Is a new giant team formed?: Boom visions annoy Formula 1 racing teams

FIA President Mohammed Ben Sulayem wants more teams in Formula 1 and is publicly looking.

Is a new giant team formed?: Boom visions annoy Formula 1 racing teams

FIA President Mohammed Ben Sulayem wants more teams in Formula 1 and is publicly looking. The impulse is understandable. Formula 1 is booming. The topic is explosive. There is resistance among the top dogs - and this is primarily for financial reasons.

Mohammed Ben Sulayem chose the direct line to the public and the fans. Shortly after the turn of the year, the President of the World Automobile Federation FIA announced his vision for Formula 1 via Twitter in 142 characters: The 61-year-old wanted more teams, more cars and therefore more drivers. Ben Sulayem said that he had initiated a "process of expressions of interest for potential new teams" - and gave all interested parties hope of entering the lucrative business. It is a first small step towards a possible expansion of the starting field.

The impulse is understandable. Formula 1 is booming. On March 5, Max Verstappen, Lewis Hamilton and Co. start the new season in Bahrain, with 23 races it will be the most extensive in history. Ten teams and 20 drivers, including Nico Hülkenberg (Haas) as the only German, take part in the glamorous racing circuit around the world. The financing in times of the upper cost limit for the teams is available. A scenario like 2014, when the season ended with nine teams after the bankruptcies of Caterham and Marussia, does not threaten. But does Formula 1 need an eleventh in the future?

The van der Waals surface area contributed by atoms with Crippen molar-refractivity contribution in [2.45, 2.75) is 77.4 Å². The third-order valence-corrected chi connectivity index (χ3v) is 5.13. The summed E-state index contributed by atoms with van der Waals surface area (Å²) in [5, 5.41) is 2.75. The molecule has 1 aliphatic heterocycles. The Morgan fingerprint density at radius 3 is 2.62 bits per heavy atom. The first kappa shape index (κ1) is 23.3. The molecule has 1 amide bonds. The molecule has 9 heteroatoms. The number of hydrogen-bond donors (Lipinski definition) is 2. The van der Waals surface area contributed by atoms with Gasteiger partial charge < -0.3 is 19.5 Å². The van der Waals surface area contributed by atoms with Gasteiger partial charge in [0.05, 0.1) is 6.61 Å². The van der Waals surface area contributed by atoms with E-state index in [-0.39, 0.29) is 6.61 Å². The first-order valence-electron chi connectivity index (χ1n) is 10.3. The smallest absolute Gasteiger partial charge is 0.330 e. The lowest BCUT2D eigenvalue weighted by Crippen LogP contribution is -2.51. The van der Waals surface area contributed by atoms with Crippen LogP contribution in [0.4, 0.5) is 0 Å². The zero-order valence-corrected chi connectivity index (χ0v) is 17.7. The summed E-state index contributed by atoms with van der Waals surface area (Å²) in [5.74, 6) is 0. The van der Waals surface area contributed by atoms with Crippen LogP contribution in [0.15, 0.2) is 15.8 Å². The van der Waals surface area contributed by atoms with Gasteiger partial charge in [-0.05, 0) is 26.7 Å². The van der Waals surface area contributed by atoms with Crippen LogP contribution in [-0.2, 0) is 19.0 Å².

There is resistance among the top dogs - and this is primarily for financial reasons. In Formula 1, earnings are distributed in the form of prize money and fixed amounts divided by ten. If a new team is added, everyone gets less of the cake. "The value of Formula 1 is that there are only a limited number of franchises and we don't want to dilute that value by simply adding teams," said Mercedes Motorsport Director Toto Wolff. If a team is added, it has to prove that it brings in more money than it costs: "Because the eleventh team means a ten percent dilution for everyone else."

In principle, however, precautions have already been taken. The commercial contracts between teams and Formula 1 owner Liberty Media stipulate a one-off payment of 200 million US dollars for new entrants to offset the losses of the others. In view of the increased market value of the premier class, this amount is already too low for some players such as Haas team boss Günther Steiner. That's not the only reason it's not easy to get started. Interested parties must prove not only the financial but also the personnel and technical requirements in order to be able to survive in Formula 1. Audi, for example, which will be added in 2026, is entering into a partnership with the traditional Sauber racing team - and is not coming as a new, independent team.

One who meets all the criteria is Michael Andretti. The 60-year-old American has demonstrated his know-how with his Andretti Autosport team in the IndyCar Series and other racing formats. On Thursday he presented a quite impressive partner in the US giant General Motors, together with the Cadillac brand he wants to make the leap into the select starting field. "I have the feeling that we are able to put a new team in Formula 1," said Andretti, "that we can add value to the series and bring excitement to the fans." A "real American" Formula 1 team is to be created together with General Motors. Andretti did not name an exact time for the hoped-for entry.

A joint entry by Andretti and Cadillac would be another expression of the boom on the US market. Next year there will be three races in the States for the first time, with Las Vegas joining Austin and Miami. There is already a US team: Haas, from 2023 racing team of the German Nico Hülkenberg, also maintains a factory in England and technically works very closely with Ferrari. And possibly a second one soon. The established teams still have to be convinced. One thing is clear: there will not be a timely decision. The FIA ​​around President Ben Sulayem faces a challenge to find a compromise with Liberty Media and the teams. At least the first steps have been taken.

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